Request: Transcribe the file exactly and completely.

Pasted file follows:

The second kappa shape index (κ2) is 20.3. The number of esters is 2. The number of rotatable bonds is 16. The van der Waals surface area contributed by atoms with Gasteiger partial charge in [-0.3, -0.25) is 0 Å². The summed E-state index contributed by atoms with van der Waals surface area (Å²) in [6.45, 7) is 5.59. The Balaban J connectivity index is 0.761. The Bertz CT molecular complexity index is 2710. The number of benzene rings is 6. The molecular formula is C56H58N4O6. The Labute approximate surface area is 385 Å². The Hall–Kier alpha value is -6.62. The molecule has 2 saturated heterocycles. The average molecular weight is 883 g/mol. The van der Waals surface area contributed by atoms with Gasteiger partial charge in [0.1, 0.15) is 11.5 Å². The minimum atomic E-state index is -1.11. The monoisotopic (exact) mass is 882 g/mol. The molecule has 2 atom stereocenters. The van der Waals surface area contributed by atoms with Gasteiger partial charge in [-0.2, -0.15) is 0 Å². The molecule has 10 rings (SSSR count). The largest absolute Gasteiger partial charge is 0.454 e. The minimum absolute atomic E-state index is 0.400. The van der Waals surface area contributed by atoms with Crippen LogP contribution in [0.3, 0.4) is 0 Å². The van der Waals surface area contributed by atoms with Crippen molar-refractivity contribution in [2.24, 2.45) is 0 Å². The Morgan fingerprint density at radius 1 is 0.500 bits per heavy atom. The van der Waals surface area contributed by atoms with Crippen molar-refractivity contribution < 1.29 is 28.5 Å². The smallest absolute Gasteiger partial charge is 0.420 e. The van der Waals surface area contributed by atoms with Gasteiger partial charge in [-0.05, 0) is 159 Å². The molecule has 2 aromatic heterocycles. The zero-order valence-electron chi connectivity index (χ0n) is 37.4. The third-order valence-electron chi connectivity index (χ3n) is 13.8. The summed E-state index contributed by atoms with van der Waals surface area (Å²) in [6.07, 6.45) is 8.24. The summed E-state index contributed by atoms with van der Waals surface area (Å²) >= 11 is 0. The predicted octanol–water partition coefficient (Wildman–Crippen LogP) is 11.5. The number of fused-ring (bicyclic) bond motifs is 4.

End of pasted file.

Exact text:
The second kappa shape index (κ2) is 20.3. The number of esters is 2. The number of rotatable bonds is 16. The van der Waals surface area contributed by atoms with Gasteiger partial charge in [-0.3, -0.25) is 0 Å². The summed E-state index contributed by atoms with van der Waals surface area (Å²) in [6.45, 7) is 5.59. The Balaban J connectivity index is 0.761. The Bertz CT molecular complexity index is 2710. The number of benzene rings is 6. The molecular formula is C56H58N4O6. The Labute approximate surface area is 385 Å². The Hall–Kier alpha value is -6.62. The molecule has 2 saturated heterocycles. The average molecular weight is 883 g/mol. The van der Waals surface area contributed by atoms with Gasteiger partial charge in [0.1, 0.15) is 11.5 Å². The minimum atomic E-state index is -1.11. The monoisotopic (exact) mass is 882 g/mol. The molecule has 2 atom stereocenters. The van der Waals surface area contributed by atoms with Gasteiger partial charge in [-0.2, -0.15) is 0 Å². The molecule has 10 rings (SSSR count). The largest absolute Gasteiger partial charge is 0.454 e. The minimum absolute atomic E-state index is 0.400. The van der Waals surface area contributed by atoms with Crippen LogP contribution in [0.3, 0.4) is 0 Å². The van der Waals surface area contributed by atoms with Crippen molar-refractivity contribution in [2.24, 2.45) is 0 Å². The Morgan fingerprint density at radius 1 is 0.500 bits per heavy atom. The van der Waals surface area contributed by atoms with Crippen molar-refractivity contribution < 1.29 is 28.5 Å². The smallest absolute Gasteiger partial charge is 0.420 e. The van der Waals surface area contributed by atoms with Gasteiger partial charge in [-0.05, 0) is 159 Å². The molecule has 2 aromatic heterocycles. The zero-order valence-electron chi connectivity index (χ0n) is 37.4. The third-order valence-electron chi connectivity index (χ3n) is 13.8. The summed E-state index contributed by atoms with van der Waals surface area (Å²) in [6.07, 6.45) is 8.24. The summed E-state index contributed by atoms with van der Waals surface area (Å²) >= 11 is 0. The predicted octanol–water partition coefficient (Wildman–Crippen LogP) is 11.5. The number of fused-ring (bicyclic) bond motifs is 4.